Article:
All Writers Need Encouragement and the Occasional Win

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All writers, regardless of their level of expertise, need encouragement and the occasional pat on the back. Today,  I awoke to a pat on the back and a congratulatory email.

“Congratulations! Thank you for your submission to Donut Factory. We would be delighted to include “Maggie’s New Beginning” in the upcoming Fall 2016 print issue, as well as the 2016 year-end collection.”

To say I’m thrilled is insufficient. This story is one of my favorites and one I always believed I would, eventually, find a home. Thank you Donut Factory Press.

Check out their latest issue, here or by clicking the image below.

Do you have news to share? I’d love to hear about it.

I’d love to hear your comments. Talk to me. Tell me your story and look for me on Facebook at SheilaMGood,  PinterestBloglovinTwitter@sheilamgood, Contently, and Instagram. You can follow my reviews on Amazon and Goodreads.


Ways We Sabotage Our Own Writing Success

SABOTAGE CAN OUTWEIGH PRODUCTION - NARA - 515321Writing is not for the faint of heart. It takes hard work, dedication, a thick skin, and perseverance. Submitting that first piece of work is like standing naked on the stage of American Idol for all the world to judge.

We know, intellectually, constructive criticism and rejection will be part of the creative writing process, yet we are often unprepared. In addition, juggling everyday responsibilities and establishing a solid writing schedule amid time constraints can lead to disorganization, resulting in sabotaging the very success as writers we seek.

Sabotaging ourselves is easy. With its many disguises, it insidiously creeps up in the form of revisions, platform building, tutorials, tally counting, and discouragement, to name a few.
If you have ever found yourself doing any of the following, you might be sabotaging your writing success and perhaps it’s time to reevaluate.

  • Obsessing over a story or chapter–Revising to the point you can’t seem to move forward.
  • Obsessing over a rejection or critique–Taking it personally rather than learning from the experience
  • Obsessing over another’s numbers – Number of stories or novels published; the number of TwitterFacebook, or Pinterest followers they have compared to you. As a result, you spend more time on social network sites than writing.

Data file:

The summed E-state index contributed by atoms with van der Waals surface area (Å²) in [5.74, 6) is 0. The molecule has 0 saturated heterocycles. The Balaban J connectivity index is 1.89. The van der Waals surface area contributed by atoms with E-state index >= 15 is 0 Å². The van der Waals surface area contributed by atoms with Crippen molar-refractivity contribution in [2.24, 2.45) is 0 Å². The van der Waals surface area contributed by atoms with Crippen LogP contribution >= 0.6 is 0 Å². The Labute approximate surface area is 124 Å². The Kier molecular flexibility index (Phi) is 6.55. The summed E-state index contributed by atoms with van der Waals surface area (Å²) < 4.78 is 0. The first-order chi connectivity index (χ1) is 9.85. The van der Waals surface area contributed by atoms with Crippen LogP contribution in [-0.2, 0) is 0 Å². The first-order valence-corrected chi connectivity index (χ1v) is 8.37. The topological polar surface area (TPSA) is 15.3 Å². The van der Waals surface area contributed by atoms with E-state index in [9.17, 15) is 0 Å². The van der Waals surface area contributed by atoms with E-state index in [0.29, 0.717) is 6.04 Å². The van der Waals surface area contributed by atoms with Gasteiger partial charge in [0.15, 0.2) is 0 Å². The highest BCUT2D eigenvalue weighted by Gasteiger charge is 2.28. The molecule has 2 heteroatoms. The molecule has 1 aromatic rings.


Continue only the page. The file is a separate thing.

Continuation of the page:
• Obsessing over learning rather than doing – Reading or attending every how-to-write-the –best-novel book, class or seminar without ever translating the knowledge into a story or novel.
  • Obsessing over time – Constant complaining over not enough time, schedule interruptions; lack of planning, no set schedule, timetable or goal.
  • Obsessing over a blank page – Writer’s block or missing muse.
  • Obsessing over the negative rather than the positive – Allowing discouragement, resentment, and anger to sap your creative energy.

Each one of us has chosen our path in life and defined our own success. However, to achieve our dreams and goals we must recognize the obstacles in our path, including the ones we often place ourselves.

Patterns of sabotage can lead to talented writers throwing their hands up in frustration or never seeing their dreams come to fruition. However, once recognized these patterns can be changed and success is but a keystroke away.

What do you think? Do writers sabotage themselves? Have you? I’d love to hear your comments.

“…Finally… never quit. That is all the secret of success. Never quit! Quitting, I like to believe, has not been a striking characteristic of our family, and it is not tolerated in our college.
If you can’t win the scholarship, fight it out to the end of the examination.
If you can’t win your race, at least finish—somewhere.
If your boat can’t win, at least keep pulling on your oar, even if your eye glazes and the taste of blood comes into your throat with every heave.
If you cannot make your five yards in football, keep bucking the line -never let up—if you can’t see, or hear, keep plugging ahead! Never quit! If you forget all else I have said, remember these two words, through all your life…”

John D. Swain novelist and screenwriter; The Book of Man:  Readings on the Path to Manhood (Manuscripts & Archives, Yale University)

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